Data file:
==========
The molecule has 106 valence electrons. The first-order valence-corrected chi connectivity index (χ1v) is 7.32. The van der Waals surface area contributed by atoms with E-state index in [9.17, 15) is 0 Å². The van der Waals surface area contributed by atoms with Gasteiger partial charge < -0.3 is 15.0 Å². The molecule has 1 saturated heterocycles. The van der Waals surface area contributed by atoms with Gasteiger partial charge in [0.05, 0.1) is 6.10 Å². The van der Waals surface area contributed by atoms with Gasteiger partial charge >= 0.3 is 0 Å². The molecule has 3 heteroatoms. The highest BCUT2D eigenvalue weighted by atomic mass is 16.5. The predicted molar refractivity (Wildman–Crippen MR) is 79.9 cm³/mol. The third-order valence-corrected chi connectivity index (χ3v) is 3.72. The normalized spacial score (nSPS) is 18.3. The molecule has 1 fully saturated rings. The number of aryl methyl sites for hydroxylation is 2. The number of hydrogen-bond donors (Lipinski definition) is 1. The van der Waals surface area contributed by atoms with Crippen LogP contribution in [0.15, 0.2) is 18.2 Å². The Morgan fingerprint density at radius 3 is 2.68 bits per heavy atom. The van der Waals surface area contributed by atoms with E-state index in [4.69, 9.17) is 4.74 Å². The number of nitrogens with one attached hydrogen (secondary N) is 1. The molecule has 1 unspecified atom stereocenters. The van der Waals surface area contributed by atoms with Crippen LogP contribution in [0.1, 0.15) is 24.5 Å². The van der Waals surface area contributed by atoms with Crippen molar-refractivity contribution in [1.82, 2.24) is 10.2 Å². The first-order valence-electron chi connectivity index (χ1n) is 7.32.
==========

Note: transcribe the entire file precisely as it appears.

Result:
The molecule has 106 valence electrons. The first-order valence-corrected chi connectivity index (χ1v) is 7.32. The van der Waals surface area contributed by atoms with E-state index in [9.17, 15) is 0 Å². The van der Waals surface area contributed by atoms with Gasteiger partial charge < -0.3 is 15.0 Å². The molecule has 1 saturated heterocycles. The van der Waals surface area contributed by atoms with Gasteiger partial charge in [0.05, 0.1) is 6.10 Å². The van der Waals surface area contributed by atoms with Gasteiger partial charge >= 0.3 is 0 Å². The molecule has 3 heteroatoms. The highest BCUT2D eigenvalue weighted by atomic mass is 16.5. The predicted molar refractivity (Wildman–Crippen MR) is 79.9 cm³/mol. The third-order valence-corrected chi connectivity index (χ3v) is 3.72. The normalized spacial score (nSPS) is 18.3. The molecule has 1 fully saturated rings. The number of aryl methyl sites for hydroxylation is 2. The number of hydrogen-bond donors (Lipinski definition) is 1. The van der Waals surface area contributed by atoms with Crippen LogP contribution in [0.15, 0.2) is 18.2 Å². The Morgan fingerprint density at radius 3 is 2.68 bits per heavy atom. The van der Waals surface area contributed by atoms with E-state index in [4.69, 9.17) is 4.74 Å². The number of nitrogens with one attached hydrogen (secondary N) is 1. The molecule has 1 unspecified atom stereocenters. The van der Waals surface area contributed by atoms with Crippen LogP contribution in [0.1, 0.15) is 24.5 Å². The van der Waals surface area contributed by atoms with Crippen molar-refractivity contribution in [1.82, 2.24) is 10.2 Å². The first-order valence-electron chi connectivity index (χ1n) is 7.32.